True, a post-verdict motion for JMOL provides the trial judge an opportunity to contemplate carefully and describe in detail the key evidence on both sides, and elaborate on the basis of his determination. However, Rules 50 and 59 neither require the parties to prepare detailed briefs nor the judge to issue a reasoned opinion for denying JMOL. See Fed. R. Civ. P. 50, 59,; Brief for Respondent at 15. Because Rule 50(b) "would not require the parties to file briefs or the district court to prepare findings, conclusions, or an opinion," the expectation of a detailed, articulate opinion from the trial judge is "wishful thinking." Id.15. Moreover, the judge may have elaborated upon the reasons for denying a pre-verdict JMOL, obviating the need to repeat the analysis following post-verdict JMOL. Finally, a post-trial motion for JMOL appears superfluous when a party has moved for JMOL after a presentation of all the evidence. Indeed, no new evidence is introduced between the conclusion of both parties' cases and the rendering of a verdict by the jury.

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Analysis

Background

The rule that an appellate court does not give consideration to issues not raised below "is not a mere technical formality and is essential to the orderly administration of civil justice." Brief for the United States as Amicus Curiae Supporting Petitioner at 8 (quoting Charles Alan Wright & Arthur R. Miller, Federal Practice and Procedure? 2472, at 94 (2d ed. 1995)) ["Brief of United States"].

As a general rule, an issue can only be preserved on appeal when a timely objection or request for judicial action is raised below. See id. at 8, 10; Brief for Respondent at 14. If, as in this case, sufficiency of the evidence is the issue in question, then a further requirement of a post-verdict Rule 50(b) motion may be required. See Brief of United States at 8. The circuit courts are currently split on the issue: the Federal Circuit, in ruling on this issue, used the law of the Tenth Circuit, since their choice of law rule dictates that they use the law of the regional circuit in antitrust issues not specific to patent law. See Brief for Respondent at 10-11; Brief of United States at 5, 6. Under established Tenth Circuit precedent, the issue of sufficiency of the evidence is preserved where an appropriate motion has been made after the close of the evidence, even when a post-verdict Rule 50(b) motion is not filed. See Cummings v. General Motors Corp., 365 F.3d 944, 950-951 (10th Cir. 2004). Eight out of ten circuits with cases on point have held that a post-verdict Rule 50(b) motion is required, and the Tenth Circuit panel in Cummings expressed a willingness to conform its rule to that of other circuits if so directed by an appropriate authority. See Brief for Respondent at 11.

Petitioner Unitherm's Argument

Unitherm first contends that Supreme Court precedents were not followed by the decision below. See Brief for Petitioner at 13. By extending the policies relied upon in similar cases previously decided by the Court, Unitherm hopes to show that the rule of the Tenth Circuit is contrary to the Court's mandatory authority. For instance, the Court has repeatedly held that the courts of appeal lack authority to enter a verdict contrary to the verdict of a jury if a Rule 50(b) motion is not filed. Brief of United States at 20. In Cone v. West Virginia Pulp & PaperCo., the respondent made a Rule 59 post-verdict motion for a new trial but nota Rule 50(b) motion for judgment as a matter of law. See 330 U.S. 212 (1947); Brief for Petitioner at 13-14. When the court of appeals directed judgment for the respondent on insufficiency of the evidence, the Supreme Court overturned that decision and held that the court of appeals could not direct judgment for the respondent when a Rule 50(b) motion was not filed. See Brief for Petitioner at 13-14. Where a Rule 50(b) motion had been made, moreover, the Court held that it was within the power of the court of appeals to direct judgment for the respondent, reinforcing the concept that a Rule 50(b) motion is necessary to consider the issue of sufficiency of the evidence. See Brief for Petitioner at 16; Neely v. Martin K. Eby Constr. Co., 386 U.S. 317 (1967).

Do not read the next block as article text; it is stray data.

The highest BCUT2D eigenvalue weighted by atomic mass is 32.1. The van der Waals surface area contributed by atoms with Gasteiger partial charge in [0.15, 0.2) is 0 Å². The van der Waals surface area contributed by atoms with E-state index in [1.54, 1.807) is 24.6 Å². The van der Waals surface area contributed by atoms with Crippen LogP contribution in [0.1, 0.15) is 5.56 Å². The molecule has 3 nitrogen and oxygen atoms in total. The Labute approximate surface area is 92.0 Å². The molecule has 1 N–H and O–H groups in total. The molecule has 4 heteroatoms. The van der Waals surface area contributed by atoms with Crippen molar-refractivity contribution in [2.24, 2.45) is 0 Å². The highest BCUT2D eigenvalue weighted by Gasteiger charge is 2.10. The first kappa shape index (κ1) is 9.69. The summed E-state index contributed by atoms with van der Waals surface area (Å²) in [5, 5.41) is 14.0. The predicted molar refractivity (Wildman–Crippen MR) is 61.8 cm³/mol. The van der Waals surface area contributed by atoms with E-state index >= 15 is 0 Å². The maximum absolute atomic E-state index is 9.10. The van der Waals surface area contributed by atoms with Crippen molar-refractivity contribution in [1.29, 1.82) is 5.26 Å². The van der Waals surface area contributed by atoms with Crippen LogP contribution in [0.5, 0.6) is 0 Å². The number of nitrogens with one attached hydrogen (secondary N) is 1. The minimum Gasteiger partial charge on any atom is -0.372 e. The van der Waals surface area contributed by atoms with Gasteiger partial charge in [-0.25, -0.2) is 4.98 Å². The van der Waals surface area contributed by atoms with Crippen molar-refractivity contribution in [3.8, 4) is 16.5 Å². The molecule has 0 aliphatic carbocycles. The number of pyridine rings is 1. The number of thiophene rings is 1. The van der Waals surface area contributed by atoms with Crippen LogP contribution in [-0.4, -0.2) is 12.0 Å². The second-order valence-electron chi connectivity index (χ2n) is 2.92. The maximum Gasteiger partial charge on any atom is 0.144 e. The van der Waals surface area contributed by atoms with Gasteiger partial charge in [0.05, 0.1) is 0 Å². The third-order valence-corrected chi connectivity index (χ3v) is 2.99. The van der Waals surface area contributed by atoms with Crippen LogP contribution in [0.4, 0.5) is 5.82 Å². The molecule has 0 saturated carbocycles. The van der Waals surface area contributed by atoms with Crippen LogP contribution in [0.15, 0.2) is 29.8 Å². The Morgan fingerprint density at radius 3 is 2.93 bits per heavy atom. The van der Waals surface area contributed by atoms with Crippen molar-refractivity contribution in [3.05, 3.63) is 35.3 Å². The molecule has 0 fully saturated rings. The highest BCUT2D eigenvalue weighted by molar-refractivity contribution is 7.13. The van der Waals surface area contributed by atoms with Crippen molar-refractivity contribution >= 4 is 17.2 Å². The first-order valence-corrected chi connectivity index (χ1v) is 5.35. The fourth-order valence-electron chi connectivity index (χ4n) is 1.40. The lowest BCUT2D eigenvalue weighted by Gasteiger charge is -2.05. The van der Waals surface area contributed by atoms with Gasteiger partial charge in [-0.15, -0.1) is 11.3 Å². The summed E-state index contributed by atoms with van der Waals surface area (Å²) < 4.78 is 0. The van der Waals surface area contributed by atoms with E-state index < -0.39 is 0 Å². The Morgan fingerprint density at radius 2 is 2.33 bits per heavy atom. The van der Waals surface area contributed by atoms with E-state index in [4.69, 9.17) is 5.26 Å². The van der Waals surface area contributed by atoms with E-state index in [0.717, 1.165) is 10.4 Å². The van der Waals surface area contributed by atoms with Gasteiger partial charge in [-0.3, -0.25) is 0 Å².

In both of the aforementioned cases, the Supreme Court clearly established accuracy as one of a few key policies which required a Rule 50(b) motion be made before a court of appeals could direct judgment for a losing party. In Cone, the Court cites the trial judge's "feel of the case" and his ability to see and hear the witnesses firsthand, an experience which "no appellate printed transcript [could] impart." Brief for Petitioner at13-14. A trial judge in this position thus gains "a last chance to correct his own errors without delay, expense, or other hardships of an appeal." Id. at 14. A post-verdict Rule 50(b) motion also increases the accuracy of appellate judgments by providing a fuller record for the appellate court. Id. at16. Because the issue in the instant case is the sufficiency of the evidence, these considerations are doubly important-the actual trial proceedings are highly relevant to the issue to be preserved.?

Unitherm also cites precedent within the Federal Circuit as identifying efficiency as a key policy concern. See id. at 20. In Biodex v. Loredan Biomedical, Inc.,the Federal Circuit, in examining the issue in question, determined that "the efficient resolution of controversies at a time of increased filings and overburdened dockets is" served by a requirement that parties declare the specific defects in the sufficiency of the evidence, such as through a Rule 50(b) motion. See id. at 20 (quoting Biodex v. Loredan Biomedical, Inc.,946 F.2d 850, 861 (Fed. Cir. 1991)). In the instant case, the policy of efficiency was definitely not served, as Unitherm was required to "address the sufficiency of evidence of nearly every element of every claim." Id. at24.